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Depression rates triple among adolescent girls

July 26, 2012
by Shannon Brys
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A new report shows that the percentage of girls aged 12 to 15, who experience a major depressive episode in a given year has tripled (from 5.1 percent to 15.2 percent respectively).  The report by the Substance Abuse and Mental Health Services Administration (SAMHSA) also shows that an annual average of 1.4 million adolescent girls age 12 to 17 experienced a major depressive episode in the past year.  In addition, the report reveals that adolescent girls aged 12 to 17 are three times more likely to have experienced a major depressive episode in the past year than their male counterparts (12 percent versus 4.5 percent).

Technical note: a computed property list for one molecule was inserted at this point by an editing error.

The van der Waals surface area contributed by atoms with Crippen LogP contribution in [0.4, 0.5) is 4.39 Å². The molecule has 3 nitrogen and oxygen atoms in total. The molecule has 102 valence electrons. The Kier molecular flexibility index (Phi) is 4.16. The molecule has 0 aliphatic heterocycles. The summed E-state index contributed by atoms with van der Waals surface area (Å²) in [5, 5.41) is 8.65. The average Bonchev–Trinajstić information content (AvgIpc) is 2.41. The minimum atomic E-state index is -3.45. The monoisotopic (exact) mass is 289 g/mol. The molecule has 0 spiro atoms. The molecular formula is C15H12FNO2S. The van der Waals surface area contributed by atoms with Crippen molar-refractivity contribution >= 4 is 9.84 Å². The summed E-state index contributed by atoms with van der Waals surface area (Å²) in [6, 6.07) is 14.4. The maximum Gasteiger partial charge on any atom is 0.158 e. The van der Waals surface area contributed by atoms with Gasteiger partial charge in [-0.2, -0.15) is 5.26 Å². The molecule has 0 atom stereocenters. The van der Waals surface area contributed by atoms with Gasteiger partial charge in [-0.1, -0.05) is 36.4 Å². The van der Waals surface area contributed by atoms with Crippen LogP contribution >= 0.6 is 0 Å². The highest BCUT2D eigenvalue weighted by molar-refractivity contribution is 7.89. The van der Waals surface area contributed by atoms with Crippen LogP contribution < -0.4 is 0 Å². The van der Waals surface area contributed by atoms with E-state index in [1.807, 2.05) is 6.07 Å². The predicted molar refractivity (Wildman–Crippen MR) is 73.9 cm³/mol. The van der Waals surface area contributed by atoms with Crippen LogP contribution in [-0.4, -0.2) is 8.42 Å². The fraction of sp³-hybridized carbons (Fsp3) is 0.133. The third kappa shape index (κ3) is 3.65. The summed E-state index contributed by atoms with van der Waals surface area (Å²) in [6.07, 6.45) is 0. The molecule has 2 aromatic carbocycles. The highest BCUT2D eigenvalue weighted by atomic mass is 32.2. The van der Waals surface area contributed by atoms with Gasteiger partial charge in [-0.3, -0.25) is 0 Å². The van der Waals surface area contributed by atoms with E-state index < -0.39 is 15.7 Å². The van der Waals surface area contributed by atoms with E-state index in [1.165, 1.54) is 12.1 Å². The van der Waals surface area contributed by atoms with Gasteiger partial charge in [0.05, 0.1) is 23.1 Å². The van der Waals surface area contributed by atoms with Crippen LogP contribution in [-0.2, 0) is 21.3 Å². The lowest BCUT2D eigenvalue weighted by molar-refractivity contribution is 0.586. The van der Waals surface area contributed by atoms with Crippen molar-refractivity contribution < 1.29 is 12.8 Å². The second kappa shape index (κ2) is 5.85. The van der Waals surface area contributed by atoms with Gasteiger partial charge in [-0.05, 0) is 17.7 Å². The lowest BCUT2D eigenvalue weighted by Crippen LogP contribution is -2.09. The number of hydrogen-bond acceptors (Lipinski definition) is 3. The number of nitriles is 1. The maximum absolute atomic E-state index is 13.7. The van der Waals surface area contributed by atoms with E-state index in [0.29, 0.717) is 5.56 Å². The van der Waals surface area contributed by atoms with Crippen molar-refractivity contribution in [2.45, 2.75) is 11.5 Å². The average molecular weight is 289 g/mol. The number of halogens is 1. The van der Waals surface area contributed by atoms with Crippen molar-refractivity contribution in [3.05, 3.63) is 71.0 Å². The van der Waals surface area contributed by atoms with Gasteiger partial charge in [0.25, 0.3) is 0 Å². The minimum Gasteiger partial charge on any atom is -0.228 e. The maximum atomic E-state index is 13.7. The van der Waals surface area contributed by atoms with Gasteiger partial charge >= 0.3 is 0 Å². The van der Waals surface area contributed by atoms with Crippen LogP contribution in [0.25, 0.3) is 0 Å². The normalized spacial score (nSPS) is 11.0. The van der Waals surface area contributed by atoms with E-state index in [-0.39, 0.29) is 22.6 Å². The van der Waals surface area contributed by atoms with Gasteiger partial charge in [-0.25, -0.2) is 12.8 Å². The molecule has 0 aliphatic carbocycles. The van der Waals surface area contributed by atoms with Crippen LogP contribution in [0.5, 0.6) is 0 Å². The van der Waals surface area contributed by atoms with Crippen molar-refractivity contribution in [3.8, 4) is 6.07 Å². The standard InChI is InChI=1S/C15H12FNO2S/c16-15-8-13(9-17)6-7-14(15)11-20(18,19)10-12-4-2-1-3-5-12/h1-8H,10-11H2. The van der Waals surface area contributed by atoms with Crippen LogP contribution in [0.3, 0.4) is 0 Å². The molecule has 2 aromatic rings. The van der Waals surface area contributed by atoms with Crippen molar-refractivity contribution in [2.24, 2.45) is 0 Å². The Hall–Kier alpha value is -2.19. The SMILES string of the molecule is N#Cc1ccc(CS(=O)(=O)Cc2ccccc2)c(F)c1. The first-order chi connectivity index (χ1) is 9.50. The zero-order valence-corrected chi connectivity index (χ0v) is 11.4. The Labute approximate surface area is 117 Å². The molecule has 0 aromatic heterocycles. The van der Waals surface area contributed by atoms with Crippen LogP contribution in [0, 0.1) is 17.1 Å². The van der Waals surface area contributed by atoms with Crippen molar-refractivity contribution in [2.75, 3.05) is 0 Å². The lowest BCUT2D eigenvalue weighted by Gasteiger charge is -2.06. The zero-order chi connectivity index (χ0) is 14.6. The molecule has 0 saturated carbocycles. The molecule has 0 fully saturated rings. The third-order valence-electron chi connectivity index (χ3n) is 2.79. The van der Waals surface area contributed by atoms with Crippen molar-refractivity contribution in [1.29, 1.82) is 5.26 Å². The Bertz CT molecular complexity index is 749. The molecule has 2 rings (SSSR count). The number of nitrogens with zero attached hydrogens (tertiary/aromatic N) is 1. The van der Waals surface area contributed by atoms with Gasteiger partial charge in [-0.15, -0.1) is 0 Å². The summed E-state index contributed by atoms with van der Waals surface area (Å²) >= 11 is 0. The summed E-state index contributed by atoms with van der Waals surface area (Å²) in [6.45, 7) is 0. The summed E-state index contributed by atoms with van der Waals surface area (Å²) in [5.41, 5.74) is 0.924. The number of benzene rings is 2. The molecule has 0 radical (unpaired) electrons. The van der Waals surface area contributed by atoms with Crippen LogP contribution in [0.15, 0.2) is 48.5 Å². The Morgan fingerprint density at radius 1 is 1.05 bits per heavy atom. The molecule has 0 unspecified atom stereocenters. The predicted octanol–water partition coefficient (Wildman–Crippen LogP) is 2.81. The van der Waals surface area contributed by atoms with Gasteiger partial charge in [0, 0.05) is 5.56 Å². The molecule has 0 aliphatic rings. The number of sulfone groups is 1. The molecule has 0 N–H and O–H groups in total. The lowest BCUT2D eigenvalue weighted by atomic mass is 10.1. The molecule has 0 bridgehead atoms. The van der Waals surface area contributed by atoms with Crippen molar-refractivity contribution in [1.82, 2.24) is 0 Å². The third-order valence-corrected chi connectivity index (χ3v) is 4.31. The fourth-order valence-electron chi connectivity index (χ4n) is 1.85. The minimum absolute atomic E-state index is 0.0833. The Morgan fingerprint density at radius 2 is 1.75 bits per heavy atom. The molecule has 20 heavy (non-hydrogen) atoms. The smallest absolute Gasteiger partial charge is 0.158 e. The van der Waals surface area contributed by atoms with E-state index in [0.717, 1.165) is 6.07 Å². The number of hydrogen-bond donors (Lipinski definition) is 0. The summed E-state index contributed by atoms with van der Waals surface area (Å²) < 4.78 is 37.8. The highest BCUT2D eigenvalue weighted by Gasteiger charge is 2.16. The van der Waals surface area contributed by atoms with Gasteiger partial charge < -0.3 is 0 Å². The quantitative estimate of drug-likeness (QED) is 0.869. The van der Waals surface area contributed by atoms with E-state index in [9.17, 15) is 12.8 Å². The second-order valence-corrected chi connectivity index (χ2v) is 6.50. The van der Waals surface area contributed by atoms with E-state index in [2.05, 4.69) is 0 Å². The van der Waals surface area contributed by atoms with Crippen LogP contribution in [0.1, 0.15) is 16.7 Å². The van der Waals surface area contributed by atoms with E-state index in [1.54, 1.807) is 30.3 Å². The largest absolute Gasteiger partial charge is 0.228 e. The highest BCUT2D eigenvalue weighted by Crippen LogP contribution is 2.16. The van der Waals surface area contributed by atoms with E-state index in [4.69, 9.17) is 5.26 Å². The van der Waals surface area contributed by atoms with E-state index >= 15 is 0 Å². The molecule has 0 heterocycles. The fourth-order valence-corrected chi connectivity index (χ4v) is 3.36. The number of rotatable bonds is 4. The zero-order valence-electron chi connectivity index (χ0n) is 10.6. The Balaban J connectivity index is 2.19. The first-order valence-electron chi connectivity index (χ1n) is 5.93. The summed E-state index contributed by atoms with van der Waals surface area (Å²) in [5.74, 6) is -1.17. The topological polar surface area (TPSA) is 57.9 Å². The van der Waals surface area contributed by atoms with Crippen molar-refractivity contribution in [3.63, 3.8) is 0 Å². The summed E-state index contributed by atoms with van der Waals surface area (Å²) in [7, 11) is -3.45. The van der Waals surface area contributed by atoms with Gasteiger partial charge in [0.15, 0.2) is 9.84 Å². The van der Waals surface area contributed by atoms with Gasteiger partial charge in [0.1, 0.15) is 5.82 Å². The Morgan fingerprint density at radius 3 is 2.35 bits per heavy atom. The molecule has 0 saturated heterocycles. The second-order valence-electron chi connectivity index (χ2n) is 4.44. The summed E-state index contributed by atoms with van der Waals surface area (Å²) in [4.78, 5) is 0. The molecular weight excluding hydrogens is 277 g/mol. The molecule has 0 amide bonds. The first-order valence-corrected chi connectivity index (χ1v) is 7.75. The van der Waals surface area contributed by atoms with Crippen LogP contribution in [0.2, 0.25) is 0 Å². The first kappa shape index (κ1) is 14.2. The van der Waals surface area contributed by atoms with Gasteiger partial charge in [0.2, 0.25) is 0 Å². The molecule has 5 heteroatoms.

A major depressive episode is defined using criteria set forth in the Diagnostic and Statistical Manual of Mental Disorders (DSM-IV) developed by the American Psychiatric Association.  Under this definition, a major depressive episode is when a person experiences a period of depressed mood or loss of interest or pleasure for two weeks or longer and also experiences at least four other symptoms that reflect a change in functioning, such as problems with sleep, eating, energy, concentration and self-image.

One of the report’s other major findings was that older adolescent girls experiencing major depressive episodes were more likely to receive treatment than younger ones – about two-fifths of girls aged 15 to 17 received treatment as opposed to only one-third of the girls aged 12 to 14.

“It is crucial that we provide adolescent girls the coping skills and social supports they need to avoid the onset of depression, and to offer behavioral health services that foster resilience and recovery if they experience it,” said SAMHSA Administrator Pamela S. Hyde.  “These efforts are a sound investment in girls’ health and well-being and in our nation’s future.”

The full report is available at: